TDB Vol. 1 No. 14: Illiberal Forces Push Back in Taiwan

TDB Vol. 1 No. 14: Illiberal Forces Push Back in Taiwan

Movements that are driven by a conservative ideology are joining hands to block various progressive efforts by the government in Taiwan. Using threats, violence, disinformation and even democratic instruments, these groups seek to intimidate civilians and elected officials in the pursuit of their objectives. J. Michael Cole looks into the latest developments.

 

Violence-prone groups that advocate unification with China, a movement that opposes the Tsai Ing-wen government’s pension reform program and religious organizations that are dead set against the legalization of same-sex marriage (and homosexuality in general) have come together and formed a loose coalition in recent months, using tactics that go against the progressive momentum that has animated Taiwanese society in recent years.

Though more alliance of convenience than an actual structured organization, the three movements have joined ranks to push back against what many regard as progress, and have had no compunction in resorting to threats and violence to punish, intimidate and silence their ideological opponents. Left unchecked, these activities will contribute to greater social instability and undermine the nation’s democratic institutions.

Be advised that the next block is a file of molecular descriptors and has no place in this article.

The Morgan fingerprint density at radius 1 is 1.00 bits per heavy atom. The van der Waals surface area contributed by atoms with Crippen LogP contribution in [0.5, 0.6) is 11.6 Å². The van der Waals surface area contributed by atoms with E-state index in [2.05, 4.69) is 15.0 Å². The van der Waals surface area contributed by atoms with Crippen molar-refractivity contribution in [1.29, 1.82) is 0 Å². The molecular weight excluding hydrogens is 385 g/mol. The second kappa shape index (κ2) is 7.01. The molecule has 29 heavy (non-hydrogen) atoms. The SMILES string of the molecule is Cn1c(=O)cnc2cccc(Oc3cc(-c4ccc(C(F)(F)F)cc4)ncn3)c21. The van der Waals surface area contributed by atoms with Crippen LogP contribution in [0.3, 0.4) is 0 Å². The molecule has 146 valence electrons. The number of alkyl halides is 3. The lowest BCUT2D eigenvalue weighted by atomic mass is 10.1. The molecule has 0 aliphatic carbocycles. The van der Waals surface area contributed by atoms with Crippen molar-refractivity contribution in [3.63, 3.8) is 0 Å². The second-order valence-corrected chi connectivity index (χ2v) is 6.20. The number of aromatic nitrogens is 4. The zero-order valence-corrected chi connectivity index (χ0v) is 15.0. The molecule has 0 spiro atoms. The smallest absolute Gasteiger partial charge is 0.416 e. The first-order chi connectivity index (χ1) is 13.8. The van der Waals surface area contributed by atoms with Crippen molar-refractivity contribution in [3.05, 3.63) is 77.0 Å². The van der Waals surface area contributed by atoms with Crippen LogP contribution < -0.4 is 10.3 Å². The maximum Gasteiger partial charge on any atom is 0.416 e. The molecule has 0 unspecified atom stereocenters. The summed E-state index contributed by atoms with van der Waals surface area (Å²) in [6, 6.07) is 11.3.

Violence and threats

A handful of groups have resorted to physical violence, and the threat thereof, in recent months. Led by Chang An-le’s (aka “White Wolf”) China Unification Promotion Party (CUPP) and its ideological ally, the Concentric Patriot Association (CPA), these groups have repeatedly attacked protesters and students at various venues, most recently during the aborted “Sing! China: Shanghai-Taipei Music Festival.” The CUPP and CPA are believed to be working alongside Chinese triads, chief among them the Bamboo Union and the Four Seas Gang.

Besides their involvement in violent altercations during the Sunflower Movement in 2014, the groups have been linked to assaults targeting members of the Falun Gong and young pro-democracy activists from Hong Kong (interestingly, Philippine President Rodrigo Duterte alleged recently that the Bamboo Union  is behind the proliferation of the drug trade in his country). Moreover, the CUPP has been present at protests against pension reform and has collaborated with the Blue Sky Alliance, a violence-prone organization that is suspected of involvement in physical assaults against elected officials outside the Legislative Yuan in Taipei earlier this year. Anti-pension reform groups were also behind the disruptions during the opening ceremonies of the 2017 Summer Universiade in Taipei last month. The Blue Sky Alliance also added its own threats against students after the concert incident.